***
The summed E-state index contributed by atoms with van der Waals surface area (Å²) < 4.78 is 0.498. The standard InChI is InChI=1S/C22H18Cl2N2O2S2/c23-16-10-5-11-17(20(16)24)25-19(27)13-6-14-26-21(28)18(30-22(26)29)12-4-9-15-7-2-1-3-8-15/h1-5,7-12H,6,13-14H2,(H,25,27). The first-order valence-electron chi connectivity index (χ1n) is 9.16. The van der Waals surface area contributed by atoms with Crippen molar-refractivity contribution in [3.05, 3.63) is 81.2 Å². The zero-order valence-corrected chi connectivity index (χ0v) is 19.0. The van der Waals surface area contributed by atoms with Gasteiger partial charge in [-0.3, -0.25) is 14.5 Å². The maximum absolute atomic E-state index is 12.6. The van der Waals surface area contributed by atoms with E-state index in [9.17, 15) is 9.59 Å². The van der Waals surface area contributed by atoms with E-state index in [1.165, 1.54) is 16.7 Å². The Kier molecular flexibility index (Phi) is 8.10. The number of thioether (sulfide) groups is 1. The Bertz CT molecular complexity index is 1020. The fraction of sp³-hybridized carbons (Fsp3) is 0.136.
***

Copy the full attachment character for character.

The summed E-state index contributed by atoms with van der Waals surface area (Å²) < 4.78 is 0.498. The standard InChI is InChI=1S/C22H18Cl2N2O2S2/c23-16-10-5-11-17(20(16)24)25-19(27)13-6-14-26-21(28)18(30-22(26)29)12-4-9-15-7-2-1-3-8-15/h1-5,7-12H,6,13-14H2,(H,25,27). The first-order valence-electron chi connectivity index (χ1n) is 9.16. The van der Waals surface area contributed by atoms with Crippen molar-refractivity contribution in [3.05, 3.63) is 81.2 Å². The zero-order valence-corrected chi connectivity index (χ0v) is 19.0. The van der Waals surface area contributed by atoms with Gasteiger partial charge in [-0.3, -0.25) is 14.5 Å². The maximum absolute atomic E-state index is 12.6. The van der Waals surface area contributed by atoms with E-state index in [9.17, 15) is 9.59 Å². The van der Waals surface area contributed by atoms with E-state index in [1.165, 1.54) is 16.7 Å². The Kier molecular flexibility index (Phi) is 8.10. The number of thioether (sulfide) groups is 1. The Bertz CT molecular complexity index is 1020. The fraction of sp³-hybridized carbons (Fsp3) is 0.136.